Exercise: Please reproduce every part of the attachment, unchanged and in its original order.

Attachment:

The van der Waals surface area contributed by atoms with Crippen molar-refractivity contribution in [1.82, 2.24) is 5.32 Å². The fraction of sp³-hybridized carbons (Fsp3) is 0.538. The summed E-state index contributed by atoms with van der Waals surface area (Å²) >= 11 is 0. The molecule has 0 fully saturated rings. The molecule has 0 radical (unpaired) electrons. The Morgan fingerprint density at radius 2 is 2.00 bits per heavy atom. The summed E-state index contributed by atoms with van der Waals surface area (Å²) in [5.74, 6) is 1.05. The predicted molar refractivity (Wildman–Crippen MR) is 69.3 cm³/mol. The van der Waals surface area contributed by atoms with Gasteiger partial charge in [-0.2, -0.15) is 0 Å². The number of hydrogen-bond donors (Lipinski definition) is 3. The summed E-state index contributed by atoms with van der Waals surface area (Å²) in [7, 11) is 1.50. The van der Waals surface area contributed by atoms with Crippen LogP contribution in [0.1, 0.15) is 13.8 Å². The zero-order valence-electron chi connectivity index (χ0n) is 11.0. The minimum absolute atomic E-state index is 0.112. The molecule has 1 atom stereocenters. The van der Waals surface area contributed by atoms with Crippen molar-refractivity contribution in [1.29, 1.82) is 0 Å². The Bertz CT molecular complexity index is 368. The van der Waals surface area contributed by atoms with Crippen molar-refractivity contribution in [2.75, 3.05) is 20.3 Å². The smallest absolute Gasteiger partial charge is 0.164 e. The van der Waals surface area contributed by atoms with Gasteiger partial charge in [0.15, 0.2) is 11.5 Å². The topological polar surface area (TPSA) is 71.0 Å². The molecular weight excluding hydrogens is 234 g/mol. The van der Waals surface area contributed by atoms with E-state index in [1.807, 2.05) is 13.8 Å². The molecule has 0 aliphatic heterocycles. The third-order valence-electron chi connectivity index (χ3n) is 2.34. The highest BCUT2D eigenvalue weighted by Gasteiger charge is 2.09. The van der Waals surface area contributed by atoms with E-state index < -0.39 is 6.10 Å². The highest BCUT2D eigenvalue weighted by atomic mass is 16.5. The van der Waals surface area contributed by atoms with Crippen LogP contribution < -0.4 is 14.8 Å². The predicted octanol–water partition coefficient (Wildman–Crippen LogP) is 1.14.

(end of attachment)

The van der Waals surface area contributed by atoms with Crippen molar-refractivity contribution in [1.82, 2.24) is 5.32 Å². The fraction of sp³-hybridized carbons (Fsp3) is 0.538. The summed E-state index contributed by atoms with van der Waals surface area (Å²) >= 11 is 0. The molecule has 0 fully saturated rings. The molecule has 0 radical (unpaired) electrons. The Morgan fingerprint density at radius 2 is 2.00 bits per heavy atom. The summed E-state index contributed by atoms with van der Waals surface area (Å²) in [5.74, 6) is 1.05. The predicted molar refractivity (Wildman–Crippen MR) is 69.3 cm³/mol. The van der Waals surface area contributed by atoms with Gasteiger partial charge in [-0.2, -0.15) is 0 Å². The number of hydrogen-bond donors (Lipinski definition) is 3. The summed E-state index contributed by atoms with van der Waals surface area (Å²) in [7, 11) is 1.50. The van der Waals surface area contributed by atoms with Crippen LogP contribution in [0.1, 0.15) is 13.8 Å². The zero-order valence-electron chi connectivity index (χ0n) is 11.0. The minimum absolute atomic E-state index is 0.112. The molecule has 1 atom stereocenters. The van der Waals surface area contributed by atoms with Crippen molar-refractivity contribution in [1.29, 1.82) is 0 Å². The Bertz CT molecular complexity index is 368. The van der Waals surface area contributed by atoms with Crippen molar-refractivity contribution in [2.75, 3.05) is 20.3 Å². The smallest absolute Gasteiger partial charge is 0.164 e. The van der Waals surface area contributed by atoms with Gasteiger partial charge in [0.15, 0.2) is 11.5 Å². The topological polar surface area (TPSA) is 71.0 Å². The molecular weight excluding hydrogens is 234 g/mol. The van der Waals surface area contributed by atoms with E-state index in [1.807, 2.05) is 13.8 Å². The molecule has 0 aliphatic heterocycles. The third-order valence-electron chi connectivity index (χ3n) is 2.34. The highest BCUT2D eigenvalue weighted by Gasteiger charge is 2.09. The van der Waals surface area contributed by atoms with E-state index < -0.39 is 6.10 Å². The highest BCUT2D eigenvalue weighted by atomic mass is 16.5. The van der Waals surface area contributed by atoms with Crippen LogP contribution < -0.4 is 14.8 Å². The predicted octanol–water partition coefficient (Wildman–Crippen LogP) is 1.14.